FIGS. 11A-11F depict a portion of a process for fabricating flash memory.

FIGS. 12A and 12B depict alternatives for fabricating flash memory.

FIGS. 13A-13F depict a portion of a process for fabricating flash memory.

FIGS. 14A-13B depict a portion of a process for fabricating flash memory.

DETAILED DESCRIPTION

Scaling of the memory cell dimensions is possible while not necessarily degrading the boosting induced drain leakage behavior of the memory cell by using an asymmetrical memory cell doping profile in which the source side and the drain side of the memory cells are doped differently, and/or the channel is doped asymmetrical. FIGS. 8A-E provide a number of embodiments of such a memory cell.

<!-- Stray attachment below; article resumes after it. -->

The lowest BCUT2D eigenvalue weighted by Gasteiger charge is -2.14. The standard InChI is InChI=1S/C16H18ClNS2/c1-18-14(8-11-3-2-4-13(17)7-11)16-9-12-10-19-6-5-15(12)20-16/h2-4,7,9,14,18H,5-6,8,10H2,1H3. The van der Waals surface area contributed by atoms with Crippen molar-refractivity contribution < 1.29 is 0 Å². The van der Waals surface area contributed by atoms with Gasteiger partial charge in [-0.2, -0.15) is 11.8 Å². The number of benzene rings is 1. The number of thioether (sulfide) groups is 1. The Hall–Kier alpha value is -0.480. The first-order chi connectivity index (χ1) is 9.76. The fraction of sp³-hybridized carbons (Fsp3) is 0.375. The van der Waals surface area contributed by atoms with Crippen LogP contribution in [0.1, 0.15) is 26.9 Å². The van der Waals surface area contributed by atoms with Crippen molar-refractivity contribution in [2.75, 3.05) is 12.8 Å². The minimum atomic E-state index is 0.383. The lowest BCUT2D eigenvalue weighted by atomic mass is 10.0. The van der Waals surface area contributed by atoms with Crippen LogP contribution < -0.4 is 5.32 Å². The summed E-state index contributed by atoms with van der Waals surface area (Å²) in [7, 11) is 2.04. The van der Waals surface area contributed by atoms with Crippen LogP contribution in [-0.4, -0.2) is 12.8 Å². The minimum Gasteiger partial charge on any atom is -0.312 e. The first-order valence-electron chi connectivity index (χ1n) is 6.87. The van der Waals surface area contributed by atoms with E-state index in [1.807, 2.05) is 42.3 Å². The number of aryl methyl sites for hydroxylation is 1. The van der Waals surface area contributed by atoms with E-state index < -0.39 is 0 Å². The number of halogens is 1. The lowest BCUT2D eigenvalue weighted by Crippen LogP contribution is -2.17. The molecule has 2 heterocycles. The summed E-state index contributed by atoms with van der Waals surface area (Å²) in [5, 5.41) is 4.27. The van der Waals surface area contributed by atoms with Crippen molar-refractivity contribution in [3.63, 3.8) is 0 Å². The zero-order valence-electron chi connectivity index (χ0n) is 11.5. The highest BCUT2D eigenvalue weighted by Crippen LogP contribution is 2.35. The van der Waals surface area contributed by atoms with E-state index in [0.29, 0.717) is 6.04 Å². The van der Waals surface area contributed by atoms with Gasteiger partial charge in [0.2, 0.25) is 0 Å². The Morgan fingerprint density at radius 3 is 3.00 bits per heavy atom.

The structure of FIGS. 8A-E includes a P-type substrate (e.g., Silicon), an N-well within the substrate and a P-well within the N-well (all of which are not depicted to make the drawings more readable). Note that the P-well may contain a so called channel implantation that is usually a P-type implantation that determines or helps to determine the threshold voltage and other characteristics of the memory cells. FIGS. 8A-E show three stacked gate structures 480A, 480B and 480C that are formed on the top surface of the P-well. The stacked gate structures are part of a NAND string. The stacked gate structures includes a floating gate FG, a control gate CG, an interpoly dielectric layer (made of, for example, an oxide/nitride/oxide like structure) between the control gate CG and the floating gate FG, and a tunnel dielectric layer (typically made of SiO2) positioned on the top surface of the P-well (between the P-well and the floating gate FG). The floating gate FG and the control gate CG can be made of polysilicon or another suitable material. In one embodiment, the control gate is part of a word line. In the P-well, on either side of stacked gate structures, are source/drain regions. For example, FIG. 8A shows source/drain regions 490 and 492. With respect to stacked gate structure 480B, region 490 acts as a drain and region 492 acts as a source. Similarly, region 490 is a source region for stacked gate structure 480C and region 492 is a drain region for stacked gate structure 480A. In other embodiments, the source and drain can be switched. Below the stacked gate structures, in the substrate, are channel regions.